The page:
Yesterday was a day unlike any other day, for me, if only as a witness to pain and sorrow, joy and hope.

I have a friend that I've known for many years here. A friend who I've cared about very much. Her life was touched by tragedy long before I met her, her husband being killed in a plane crash.

Since I've known her, she's gone on to endure new injuries. In her marriage, and in her health. She's always been resilient. She struggled, of course, but she carried on as much the same person as I've come to know. Those struggles are ongoing, unresolved.

Most recently though, she's been visited by another tragedy at an occasion that was meant to be a happy event, a family reunion after the death of her mother during the time of COVID, when family gatherings were not always possible.

I've known about this for some time, but I haven't related this before because it's not my story to tell. I do so now, because this most recent event has really affected my friend, as I've come to witness.

About six months ago, her youngest brother, a 52 year old man, was killed at the hands of the police in a jail in Texas, where he'd gone for a family reunion. Arrested for nothing more than sitting on the porch of the home they'd rented, in the morning, drinking a beer by himself. This apparently aroused the suspicions of a passing neighbor who called the police, which set in motion the course of events that were to take his life, violently, in custody at the jail.

My friend and her sister were there, tried to intervene, tried to get their brother out of jail. Because of changes in visitation due to COVID protocols, they were unable to visit their brother in jail. Apparently they had to schedule a video visitation, and one wouldn't be available for a couple of days, by which time he was dead.

The jail didn't notify my friend and her sister of his death, they learned of it from an attorney they were working with to try and get him out of jail. He was able to look at the population and had the unfortunate duty to tell them their brother was dead, with no explanation why. She'd learned of the death of her husband from a reporter, decades before. There is no good way to deliver bad news, but this just seems unfair.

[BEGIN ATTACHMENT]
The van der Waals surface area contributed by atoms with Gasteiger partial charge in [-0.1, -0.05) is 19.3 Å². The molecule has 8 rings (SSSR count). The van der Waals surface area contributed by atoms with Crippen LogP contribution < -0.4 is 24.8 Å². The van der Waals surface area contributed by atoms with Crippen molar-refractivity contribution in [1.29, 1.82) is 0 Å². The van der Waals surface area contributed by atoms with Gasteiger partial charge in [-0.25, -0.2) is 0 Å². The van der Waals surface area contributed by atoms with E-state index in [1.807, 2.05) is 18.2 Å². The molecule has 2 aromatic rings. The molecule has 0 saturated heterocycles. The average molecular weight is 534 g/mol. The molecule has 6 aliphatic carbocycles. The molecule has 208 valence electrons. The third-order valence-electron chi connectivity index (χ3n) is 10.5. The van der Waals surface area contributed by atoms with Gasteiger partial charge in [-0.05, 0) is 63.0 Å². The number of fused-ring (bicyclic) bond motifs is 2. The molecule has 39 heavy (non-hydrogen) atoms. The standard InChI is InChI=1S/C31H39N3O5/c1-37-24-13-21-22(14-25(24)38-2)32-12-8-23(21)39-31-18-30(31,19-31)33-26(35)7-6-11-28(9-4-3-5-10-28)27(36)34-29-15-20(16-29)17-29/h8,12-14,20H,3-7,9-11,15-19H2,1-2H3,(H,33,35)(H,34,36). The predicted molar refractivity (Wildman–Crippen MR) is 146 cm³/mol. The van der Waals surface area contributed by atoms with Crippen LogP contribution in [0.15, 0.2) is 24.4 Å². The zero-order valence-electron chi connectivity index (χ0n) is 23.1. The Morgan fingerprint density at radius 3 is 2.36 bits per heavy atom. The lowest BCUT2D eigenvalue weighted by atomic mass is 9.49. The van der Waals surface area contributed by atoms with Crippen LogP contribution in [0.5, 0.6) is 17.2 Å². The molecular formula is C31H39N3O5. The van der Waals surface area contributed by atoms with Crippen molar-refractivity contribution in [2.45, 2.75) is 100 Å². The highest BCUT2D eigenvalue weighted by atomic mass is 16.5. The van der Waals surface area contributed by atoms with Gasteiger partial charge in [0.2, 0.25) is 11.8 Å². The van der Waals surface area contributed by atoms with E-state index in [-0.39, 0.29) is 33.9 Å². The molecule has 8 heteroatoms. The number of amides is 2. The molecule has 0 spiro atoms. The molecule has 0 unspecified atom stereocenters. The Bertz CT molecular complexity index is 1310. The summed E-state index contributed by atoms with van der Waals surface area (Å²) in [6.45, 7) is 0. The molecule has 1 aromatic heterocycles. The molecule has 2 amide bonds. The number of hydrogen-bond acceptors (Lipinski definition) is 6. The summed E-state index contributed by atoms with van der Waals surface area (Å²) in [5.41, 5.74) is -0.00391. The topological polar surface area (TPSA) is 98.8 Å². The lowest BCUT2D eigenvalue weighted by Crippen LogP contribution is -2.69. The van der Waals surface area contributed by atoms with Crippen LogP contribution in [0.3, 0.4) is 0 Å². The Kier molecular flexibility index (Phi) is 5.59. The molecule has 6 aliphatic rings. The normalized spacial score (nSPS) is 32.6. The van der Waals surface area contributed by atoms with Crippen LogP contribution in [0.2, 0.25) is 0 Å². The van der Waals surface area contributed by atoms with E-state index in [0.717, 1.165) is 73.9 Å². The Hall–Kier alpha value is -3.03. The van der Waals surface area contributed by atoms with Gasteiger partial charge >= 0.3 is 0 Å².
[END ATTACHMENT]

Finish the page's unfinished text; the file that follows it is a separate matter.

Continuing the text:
Since then, his death has been ruled a homicide. The family is being represented by a nationally known civil rights attorney. Help found her from unexpected quarters, to include a nationally known public figure you might never think of; but learning of it, you think, "Of course." A figure who has indicated that they don't wish their name to be known, and who is doing this work for many families in similar circumstances. So I'm not being coy to be clever. I would love for their name to be known, but I think I understand why they might not.

Despite this high-powered help, this particular loss has brought my resilient friend low. She's carrying on, of course, but she's confused, lost, angry, hurting and grieving. Familiar feelings by now, but this time it seems to have broken her.

And reaching out by asking for help with printing labels.

I didn't learn of her brother's death right away. We were very close once upon a time, and then we weren't so close for a long time after. We'd speak once or twice a year, more frequently since her diagnosis.

She'd called me on another subject a couple of months ago; but the real reason was to tell me about her brother. It was a long conversation and it hit me like a blow. Of course, we read about these things all the time. Among the privileged, we likely never think it's the kind of thing that could touch us. Until it does.

And to be clear, it didn't touch me. It touched my friend. I'm just relating how that has affected me.

I called her a couple of weeks later to check in and see how she was doing, let her know she could reach out anytime. I hadn't heard from her again before yesterday, but I'd been meaning to call her anyway.

I can't relate to you the depth of what she's experiencing. I can try to tell you how helpless and inadequate and frightened it makes me feel. And how sad I feel for my friend, who has never done anything to deserve this much pain in her life. Though I must say, I know I've read about women, families, with similar amounts of injustice and tragedy visited on their lives. I'd just never been so close to see what it does. And I hope you don't ever have to do so either.

We have power over nothing. Surrender. "Let go, and let God." Also, inadequate. So just breathe.

And love one another, as best we can. And we can definitely do better.

Which brings me to the joy and hope.

I got home from the label trouble, and we watched a couple of movies. I picked the latest Luther movie, because I needed to see a good guy beat a bad buy. Mitzi wanted to watch The Philadelphia Story, which is one of my very favorite movies. If you want to know what my friend is like, she's very much like Tracy, very much. Not a redhead though.

Before we went to bed, I recalled another friend (I don't think she'd object to me calling her that) was sworn in as mayor of Jacksonville about the same time as I was navigating Avery's product offerings.

I went looking for local news coverage on my phone, and found her inaugural speech. You can find it here. It's worth a listen. I think it truly is, no matter where you live.

I can't be certain, but I think I hear the winds of change beginning to stir. I think the power of love may be beginning to make itself felt, in a way that it seems like it hasn't in a long time.

The pendulum swings both ways.

It's a beautiful day. Let's make it so.

Originally posted at Nice Marmot 06:01 Sunday, 2 July 2023